Top 10 Reasons Why Kids Bite

Understanding why your child bites can help you address the problem.
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While some kids never show interest in biting, others go through a serious biting phase that becomes problematic. Daycares sometimes expel children who bite in order to protect the safety of other children. And it’s not always easy to find a new daycare provider after being expelled from a center for biting.

Biting most commonly occurs in children under the age of 3 and less often in preschool children.

Sometimes, children with developmental delays, continue biting until they’re much older.

If your child bites, it’s important to develop an understanding of biting behavior so you can prevent it from continuing. Here are the top reasons why kids bite:

1. Biting relieves teething pain. Babies often bite when they’re teething and they don’t discriminate whether they’re biting on a teething ring or someone’s hand.

2. Kids are curious about what happens when they bite. Sometimes kids just want to see what happens if they bite someone. They may try biting another child or a caregiver simply out of curiosity.

3. Young kids don’t have the language skills to express emotion. When young children feel frustrated, angry, sad, or afraid, they want to express their emotions. Yet, they lack the verbal skills to share those emotions in an eloquent manner. Biting provides a way for them to send the message that they’re experiencing strong emotions.

4. Toddlers often use biting to communicate their needs. Young toddlers lack the ability to recognize and communicate some of their basic needs, such as hunger or thirst. When they’re in pain or don’t feel well, they can’t talk about it. So instead, they often resort to biting as a way to communicate they need something.

5. Biting can be a good way to get attention. The way adults respond to biting plays a major role in how likely a child is to keep biting. If biting raises a lot of commotion, a child may learn that it’s is a great way to attract attention. Even negative attention can positively reinforce behavior.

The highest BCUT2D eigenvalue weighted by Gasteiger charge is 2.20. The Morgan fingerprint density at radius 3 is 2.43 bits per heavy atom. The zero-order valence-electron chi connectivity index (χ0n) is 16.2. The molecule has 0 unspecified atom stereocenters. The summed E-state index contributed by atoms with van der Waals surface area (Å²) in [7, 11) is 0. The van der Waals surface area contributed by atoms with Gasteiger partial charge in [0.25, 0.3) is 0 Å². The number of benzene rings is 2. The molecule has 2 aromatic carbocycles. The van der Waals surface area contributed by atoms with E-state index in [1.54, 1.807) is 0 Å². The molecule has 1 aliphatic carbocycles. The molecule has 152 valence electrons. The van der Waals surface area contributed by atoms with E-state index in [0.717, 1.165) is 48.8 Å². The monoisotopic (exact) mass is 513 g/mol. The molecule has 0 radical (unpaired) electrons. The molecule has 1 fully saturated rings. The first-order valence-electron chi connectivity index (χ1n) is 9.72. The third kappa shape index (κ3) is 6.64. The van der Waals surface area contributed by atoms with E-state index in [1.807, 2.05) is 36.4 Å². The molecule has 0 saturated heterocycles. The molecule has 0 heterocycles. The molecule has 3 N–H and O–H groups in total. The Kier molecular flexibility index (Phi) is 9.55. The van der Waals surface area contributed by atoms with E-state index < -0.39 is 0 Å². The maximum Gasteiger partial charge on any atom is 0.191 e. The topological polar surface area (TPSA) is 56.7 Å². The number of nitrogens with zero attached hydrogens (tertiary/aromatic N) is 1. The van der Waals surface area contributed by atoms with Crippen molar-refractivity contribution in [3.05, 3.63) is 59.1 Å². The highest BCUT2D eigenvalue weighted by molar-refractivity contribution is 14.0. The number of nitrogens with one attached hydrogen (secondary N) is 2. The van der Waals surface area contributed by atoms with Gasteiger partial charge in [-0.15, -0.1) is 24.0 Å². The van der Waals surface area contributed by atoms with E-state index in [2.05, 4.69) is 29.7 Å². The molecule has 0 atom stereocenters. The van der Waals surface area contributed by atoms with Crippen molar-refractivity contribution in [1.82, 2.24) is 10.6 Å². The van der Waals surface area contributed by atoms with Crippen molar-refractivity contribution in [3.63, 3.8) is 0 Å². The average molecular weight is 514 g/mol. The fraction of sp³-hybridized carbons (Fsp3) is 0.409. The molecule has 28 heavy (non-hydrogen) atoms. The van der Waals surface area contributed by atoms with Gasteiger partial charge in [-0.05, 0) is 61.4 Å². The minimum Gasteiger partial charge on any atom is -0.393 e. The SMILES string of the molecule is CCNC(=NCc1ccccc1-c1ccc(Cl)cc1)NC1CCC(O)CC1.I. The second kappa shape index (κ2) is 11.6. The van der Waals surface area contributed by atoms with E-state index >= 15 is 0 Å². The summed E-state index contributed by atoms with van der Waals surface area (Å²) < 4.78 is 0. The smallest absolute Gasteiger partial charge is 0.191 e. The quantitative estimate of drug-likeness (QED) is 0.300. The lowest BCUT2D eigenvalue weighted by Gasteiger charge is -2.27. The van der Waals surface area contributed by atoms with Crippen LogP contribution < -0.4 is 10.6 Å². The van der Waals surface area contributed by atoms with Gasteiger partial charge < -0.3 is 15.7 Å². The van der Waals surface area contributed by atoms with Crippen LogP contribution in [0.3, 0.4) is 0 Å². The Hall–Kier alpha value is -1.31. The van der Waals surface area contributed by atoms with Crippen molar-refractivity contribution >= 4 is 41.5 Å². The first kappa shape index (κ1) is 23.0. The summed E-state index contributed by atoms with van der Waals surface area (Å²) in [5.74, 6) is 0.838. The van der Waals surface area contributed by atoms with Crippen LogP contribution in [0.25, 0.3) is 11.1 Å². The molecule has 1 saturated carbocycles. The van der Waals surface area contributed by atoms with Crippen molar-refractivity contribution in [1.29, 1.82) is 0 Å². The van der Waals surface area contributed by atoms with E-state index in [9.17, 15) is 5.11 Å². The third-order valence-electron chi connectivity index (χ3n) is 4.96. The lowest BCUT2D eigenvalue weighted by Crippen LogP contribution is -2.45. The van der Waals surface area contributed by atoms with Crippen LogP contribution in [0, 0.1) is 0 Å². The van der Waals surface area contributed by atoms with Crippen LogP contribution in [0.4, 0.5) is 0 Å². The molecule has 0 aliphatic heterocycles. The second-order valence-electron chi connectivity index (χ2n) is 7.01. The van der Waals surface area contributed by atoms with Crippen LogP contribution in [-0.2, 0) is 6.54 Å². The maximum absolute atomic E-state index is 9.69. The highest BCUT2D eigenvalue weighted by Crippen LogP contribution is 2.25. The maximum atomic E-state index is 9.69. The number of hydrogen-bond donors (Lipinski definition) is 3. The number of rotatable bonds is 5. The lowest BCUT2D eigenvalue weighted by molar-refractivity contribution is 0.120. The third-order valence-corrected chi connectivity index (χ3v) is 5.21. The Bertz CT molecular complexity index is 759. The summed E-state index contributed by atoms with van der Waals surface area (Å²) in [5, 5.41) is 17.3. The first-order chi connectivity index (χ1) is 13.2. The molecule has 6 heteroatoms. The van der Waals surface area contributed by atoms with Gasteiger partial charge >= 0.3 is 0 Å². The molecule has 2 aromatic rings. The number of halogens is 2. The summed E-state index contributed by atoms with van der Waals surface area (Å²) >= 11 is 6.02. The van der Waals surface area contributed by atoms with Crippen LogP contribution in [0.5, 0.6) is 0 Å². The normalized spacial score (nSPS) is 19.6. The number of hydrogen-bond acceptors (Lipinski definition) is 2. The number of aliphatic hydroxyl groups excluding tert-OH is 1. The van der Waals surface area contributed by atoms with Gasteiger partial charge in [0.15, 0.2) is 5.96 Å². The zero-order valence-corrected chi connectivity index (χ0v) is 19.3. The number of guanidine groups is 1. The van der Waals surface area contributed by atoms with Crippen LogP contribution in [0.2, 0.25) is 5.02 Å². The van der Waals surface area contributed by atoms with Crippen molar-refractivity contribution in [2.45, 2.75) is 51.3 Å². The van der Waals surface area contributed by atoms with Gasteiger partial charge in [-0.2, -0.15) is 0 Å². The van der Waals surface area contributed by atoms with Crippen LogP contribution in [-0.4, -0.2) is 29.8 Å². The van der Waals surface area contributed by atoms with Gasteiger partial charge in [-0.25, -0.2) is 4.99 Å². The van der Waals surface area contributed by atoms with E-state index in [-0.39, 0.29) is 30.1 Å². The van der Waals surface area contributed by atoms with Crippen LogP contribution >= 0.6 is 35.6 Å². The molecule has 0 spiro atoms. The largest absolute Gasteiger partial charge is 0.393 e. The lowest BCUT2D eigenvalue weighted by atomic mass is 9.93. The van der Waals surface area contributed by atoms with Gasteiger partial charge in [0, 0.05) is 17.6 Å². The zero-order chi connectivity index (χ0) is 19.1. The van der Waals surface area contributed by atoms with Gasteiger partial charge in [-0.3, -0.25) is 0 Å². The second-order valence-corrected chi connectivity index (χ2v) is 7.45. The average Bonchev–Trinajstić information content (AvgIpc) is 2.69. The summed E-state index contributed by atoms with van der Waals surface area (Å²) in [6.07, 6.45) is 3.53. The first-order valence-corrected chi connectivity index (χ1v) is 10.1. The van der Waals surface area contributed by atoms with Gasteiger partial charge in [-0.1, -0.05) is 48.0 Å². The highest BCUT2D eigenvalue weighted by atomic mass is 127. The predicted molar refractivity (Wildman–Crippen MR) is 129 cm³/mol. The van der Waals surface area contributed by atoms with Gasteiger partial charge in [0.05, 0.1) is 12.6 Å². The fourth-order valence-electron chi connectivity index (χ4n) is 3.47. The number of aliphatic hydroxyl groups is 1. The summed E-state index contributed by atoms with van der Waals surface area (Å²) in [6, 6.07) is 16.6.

6. Kids often learn to bite from other kids. When one child bites at a daycare center, the other children often follow suit. Young children pay close attention to one another. They watch how their peers interact. When they see one child biting others, they often decide to try biting as well.

7. Biting may satisfy a need for oral-motor stimulation. Toddlers love to put everything in their mouths and that often includes other people’s skin or clothing. It’s a pivotal time for them to begin learning how their behavior can hurt other people.

8. Kids may bite in self-defense. Aggressive behavior is sometimes more of a defense, rather than an offense. A toddler who feels threatened by a child trying to take his toy may bite his hand.

A preschooler who feels threatened by a bigger kid who tries to push him out of the way may react by chomping on his arm.

9. Biting gives kids a sense of control. Young children have very little control over their lives. Biting is one way that they often begin asserting some control over their environment as they try to gain independence.

10. Overstimulated kids behave struggle to maintain control. Young children lack impulse control.  And sometimes, bright lights, loud noises, and extra activity further reduce their self-control and can increase incidents of biting. Sometimes, happy kids who are enjoying music or having fun with friends may bite out of excitement.

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